A Photographer’s Six-Step Guide to Shooting Magazine Covers

It is every professional photographer’s “ungettable get:” the magazine cover shot. No matter the subject or the magazine, landing a magazine cover can be difficult without the right attitude, patience and preparation. Be ready to succeed in finding your first cover job by doing six things that will make you more marketable as a magazine photographer:

  1. Gain experience in all types of photography. Take artistic photos, portraits, team photos…if you can take a picture of it, do it. More experience means you can shoot for composition and light in any situation, which is more than half the battle for any photographer.
  2. Work with graphic designers, magazine editors and art directors. You need to learn what will happen to your photos after you submit them, so that you understand more what the creative types on the production end need from you. Find some friends and look over their shoulders, or get internships and volunteer positions just to get the experience. Nobody teaches this stuff in school.
  3. Stage your portfolio for each magazine’s style, with cover-quality shots. Any time you submit a portfolio to an editor for consideration, select your best photos that might appeal to that particular magazine’s readership and established style. Also, like staging a house so a buyer can picture themselves living there, crop some photos to leave room for a magazine masthead and some headlines on the sides. Let the editor imagine how your photo would look as her magazine cover.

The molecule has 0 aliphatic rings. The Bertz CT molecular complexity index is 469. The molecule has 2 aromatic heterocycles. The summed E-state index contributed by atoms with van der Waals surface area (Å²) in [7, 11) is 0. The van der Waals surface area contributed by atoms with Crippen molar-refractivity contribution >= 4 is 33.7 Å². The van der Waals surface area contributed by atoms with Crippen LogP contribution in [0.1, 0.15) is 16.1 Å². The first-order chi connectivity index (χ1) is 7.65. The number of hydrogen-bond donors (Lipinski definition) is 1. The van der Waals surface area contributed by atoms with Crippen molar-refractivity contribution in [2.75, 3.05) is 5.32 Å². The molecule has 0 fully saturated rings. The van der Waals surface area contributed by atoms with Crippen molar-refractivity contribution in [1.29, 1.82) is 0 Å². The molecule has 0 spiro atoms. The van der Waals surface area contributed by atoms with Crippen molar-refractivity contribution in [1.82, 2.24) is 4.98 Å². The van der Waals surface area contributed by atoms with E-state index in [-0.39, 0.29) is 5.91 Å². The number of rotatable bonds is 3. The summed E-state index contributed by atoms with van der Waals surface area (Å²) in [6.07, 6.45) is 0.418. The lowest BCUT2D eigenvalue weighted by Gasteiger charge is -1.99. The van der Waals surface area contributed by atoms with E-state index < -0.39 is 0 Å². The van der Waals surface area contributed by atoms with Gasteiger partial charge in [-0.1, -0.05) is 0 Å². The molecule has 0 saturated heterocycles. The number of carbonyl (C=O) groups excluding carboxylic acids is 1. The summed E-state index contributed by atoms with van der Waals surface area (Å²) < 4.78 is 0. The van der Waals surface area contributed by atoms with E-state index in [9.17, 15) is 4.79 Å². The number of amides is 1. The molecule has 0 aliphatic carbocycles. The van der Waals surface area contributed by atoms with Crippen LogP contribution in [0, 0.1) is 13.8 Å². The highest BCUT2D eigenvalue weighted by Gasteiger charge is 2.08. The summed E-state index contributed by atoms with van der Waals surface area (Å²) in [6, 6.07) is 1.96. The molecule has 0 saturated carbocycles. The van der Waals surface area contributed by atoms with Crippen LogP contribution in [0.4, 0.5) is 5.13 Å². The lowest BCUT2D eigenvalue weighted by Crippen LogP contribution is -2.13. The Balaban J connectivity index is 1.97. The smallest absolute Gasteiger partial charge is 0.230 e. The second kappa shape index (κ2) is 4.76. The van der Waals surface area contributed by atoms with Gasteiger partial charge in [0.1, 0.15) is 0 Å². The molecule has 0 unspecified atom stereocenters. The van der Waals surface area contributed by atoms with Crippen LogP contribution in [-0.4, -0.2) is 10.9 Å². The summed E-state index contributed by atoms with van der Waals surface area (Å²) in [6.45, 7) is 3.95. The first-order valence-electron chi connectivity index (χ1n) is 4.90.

4. Every time you shoot, include several magazine-style photos. This goes back to gaining experience with composition and lighting, but it’s even better once you have in-depth magazine industry knowledge. This is mostly for your benefit, but can also benefit your portfolio, and will only take a minute or two of your time every time you shoot.
  5. Shoot as a newspaper stringer or produce local magazine art for credibility. Don’t bypass the small jobs; they pay actual money, earn you experience and credibility, and feed rampant media nepotism. Remember: it’s not what you know (OK, it is a little), it’s WHO you know. Make friends.
  6. Never miss an opportunity to submit quality work “on spec.” Working on speculation is like doing all the work and hoping someone will pay you for it, but do it whenever you can. If you produce quality photos and make a name for yourself first as a “space-filler,” you’re in. All you need is that first foot in the door, and you’re on your way to a cover.

Once you take the shot seen ’round the world, keep it forever inside a custom wall plaque that’s just made to show off your artistry. That is absolutely a picture that’s worth a thousand words, and its very own place on your wall. See how great it will look. Get a FREE online preview today.